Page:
Monday, 2 November 2015 : Feast of All Souls, Commemoration of All the Faithful Departed (Homily and Scripture Reflections)

Liturgical Colour : Black or Purple

Dear brothers and sisters in Christ, on this day we celebrate All Souls’ Day, when we commemorate and pray for the souls of all our brethren who have departed from this world ahead of us. We pray for the sake of their souls so that by the grace and the mercy of God, they may be found worthy of God’s everlasting kingdom. We pray that the souls in purgatory may be rid of their sins, and gain entry soon to the kingdom of heaven.

Today is not a day of sorrow and gloom, but a day of hope. For on this day, although we are reminded ever of our humanity and mortality, that all of us, without exception will succumb to death, but this death is not an everlasting death. It is because one Man had shown us the way, that death does not have the final say, for God has given us Jesus our Lord, to bring us from death into eternal life by His resurrection from the dead.

That means death is not an eternal separation, but a temporary one, where now we cannot see those who have departed physically in this world, but in the world to come, we shall see each other again and live a life filled with true joy in the presence of God for eternity. This is the hope brought about by our Lord’s resurrection, through which He has dealt death an ultimate defeat.

If yesterday, on the feast of All Saints, I spoke of a Universal Church that does not consist just of us all the faithful still living on earth, the Church Militant, but also consisting of the hole men and women deemed worthy of heaven, the saints of God, who are the Church Triumphant, and then also the souls of the faithful dead who are the Church Suffering, the souls in holy purgatory.

If you wonder, brethren, why ‘suffering’? This is because when someone reaches the end of his or her earthly and mortal life, there are three possible paths for them to go to from there. The first one, is the most difficult one to achieve, that is the path of the saints. This path is taken by those who lives have been filled with much piety, good deeds, faith and genuine love for God and for their fellow men. As a result, although they too are sinners, God deems that their venial sins have been completely overcome and absolved by their good deeds.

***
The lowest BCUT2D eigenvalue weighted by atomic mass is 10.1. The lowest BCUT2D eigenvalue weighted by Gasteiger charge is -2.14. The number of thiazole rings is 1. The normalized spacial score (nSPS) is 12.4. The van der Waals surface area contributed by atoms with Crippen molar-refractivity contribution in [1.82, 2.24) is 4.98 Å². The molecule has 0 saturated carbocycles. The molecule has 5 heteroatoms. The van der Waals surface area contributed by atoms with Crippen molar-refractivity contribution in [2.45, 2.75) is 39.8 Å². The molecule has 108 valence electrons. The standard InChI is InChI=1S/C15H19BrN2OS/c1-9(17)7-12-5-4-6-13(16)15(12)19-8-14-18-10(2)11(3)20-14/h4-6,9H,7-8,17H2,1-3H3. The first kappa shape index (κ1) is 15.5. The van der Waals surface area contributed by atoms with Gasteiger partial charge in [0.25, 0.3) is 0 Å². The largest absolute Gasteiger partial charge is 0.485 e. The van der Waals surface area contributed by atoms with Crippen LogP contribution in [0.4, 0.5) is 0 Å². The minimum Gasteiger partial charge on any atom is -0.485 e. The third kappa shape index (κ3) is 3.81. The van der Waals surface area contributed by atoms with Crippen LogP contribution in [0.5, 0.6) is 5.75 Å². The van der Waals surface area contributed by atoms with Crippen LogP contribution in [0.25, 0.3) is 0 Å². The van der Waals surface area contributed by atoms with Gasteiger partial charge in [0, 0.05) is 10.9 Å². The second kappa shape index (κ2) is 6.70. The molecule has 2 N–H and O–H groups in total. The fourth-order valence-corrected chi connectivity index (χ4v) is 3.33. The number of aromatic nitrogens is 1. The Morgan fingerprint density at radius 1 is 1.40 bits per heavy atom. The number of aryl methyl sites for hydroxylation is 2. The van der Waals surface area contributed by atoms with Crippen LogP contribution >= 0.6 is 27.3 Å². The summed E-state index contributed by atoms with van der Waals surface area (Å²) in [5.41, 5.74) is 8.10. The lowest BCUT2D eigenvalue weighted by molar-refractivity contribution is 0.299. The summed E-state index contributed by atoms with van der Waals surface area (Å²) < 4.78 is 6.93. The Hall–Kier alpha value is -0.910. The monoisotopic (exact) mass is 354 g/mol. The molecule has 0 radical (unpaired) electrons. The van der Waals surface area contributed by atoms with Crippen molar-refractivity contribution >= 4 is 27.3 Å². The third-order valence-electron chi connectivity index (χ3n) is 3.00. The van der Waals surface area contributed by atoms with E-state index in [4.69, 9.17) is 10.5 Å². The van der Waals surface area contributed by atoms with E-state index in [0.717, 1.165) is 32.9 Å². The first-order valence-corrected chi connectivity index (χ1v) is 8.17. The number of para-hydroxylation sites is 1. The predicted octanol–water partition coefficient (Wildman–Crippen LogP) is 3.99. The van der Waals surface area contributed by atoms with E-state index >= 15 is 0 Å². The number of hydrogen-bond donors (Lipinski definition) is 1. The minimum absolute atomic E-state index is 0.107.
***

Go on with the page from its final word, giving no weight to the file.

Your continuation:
God blessed them and welcomed them into the glory of heaven. And the Church officially recognised some of them as saints, those who have been deemed worthy of heaven after their death. Then, there exists another path, which many had taken, that is the path of hell and eternal damnation. This is meant for all those who have been wicked in their lives, having committed mortal sins such as murder, disrespect for life and for the Lord, disrespecting the Church and its teachings, and other serious errors, from which they refused to repent.

These souls are lost from us and from the Lord forever, as these souls directly go into hell and without any hope for escape or redemption. They were unrepentant and therefore in His wrath, God also rejected them just as they have first rejected Him. Today, on this All Souls’ Day, these are not the souls whom we are praying for, for there is truly no benefit to pray for those who have been marked as eternally lost from us and condemned.

Of course, the fact is that we do not know who belong to this category, for it is only God, the true Judge of all, have the final decision of who is to receive eternal damnation and hell, and who to be given an opportunity or to receive the glory of eternal heaven. So we should not directly condemn so and so as evil, or deserving of hell, since all of us are sinners, and each and everyone of us are at the same risk.

Then, we come to the group in the middle, those who were not outrightly evil and wicked, so as to deserve hell and eternal damnation, and those who were also not sufficiently upright and holy so as to deserve eternal life and heaven right away, which ends up in the place called purgatory. It is in the teaching of the Church that the souls of the faithful dead, who have kept their lives mostly in line with the faith and in obedience to the Lord, but still having sufficient amount of venial sins have to spend some time in this place for the purification of their souls.

Why is this so, brethren? That is because we have to realise that while God loves us all and cares for all of us, but with us there still lies the obstacles of sin. Sin is an obstacle and a barrier that prevents us from our full and complete reconciliation with our Lord. It was because of sin, caused by disobedience, that had separated our ancestors from the grace and the blessings which God had intended to be ours for eternity.

God is good and perfect, and so good and holy such that no sin, even the smallest amount of sin should be ever present in His presence. A sinner that stands in the presence of God shall be subjected to the wrath of God and be destroyed immediately. Then, one may then ask, how about the saints then? Were they not once sinners too when they still walked on this earth?

Yes, indeed, they were once sinners too, but on the account of their great merits and their faith to God, their numerous good actions and deeds had been judged to be sufficient to atone completely for the sake of their sins. This means that all of the multitudes of their sins have been considered as being paid completely in full by their merits, as they placed their complete trust in the Lord Jesus.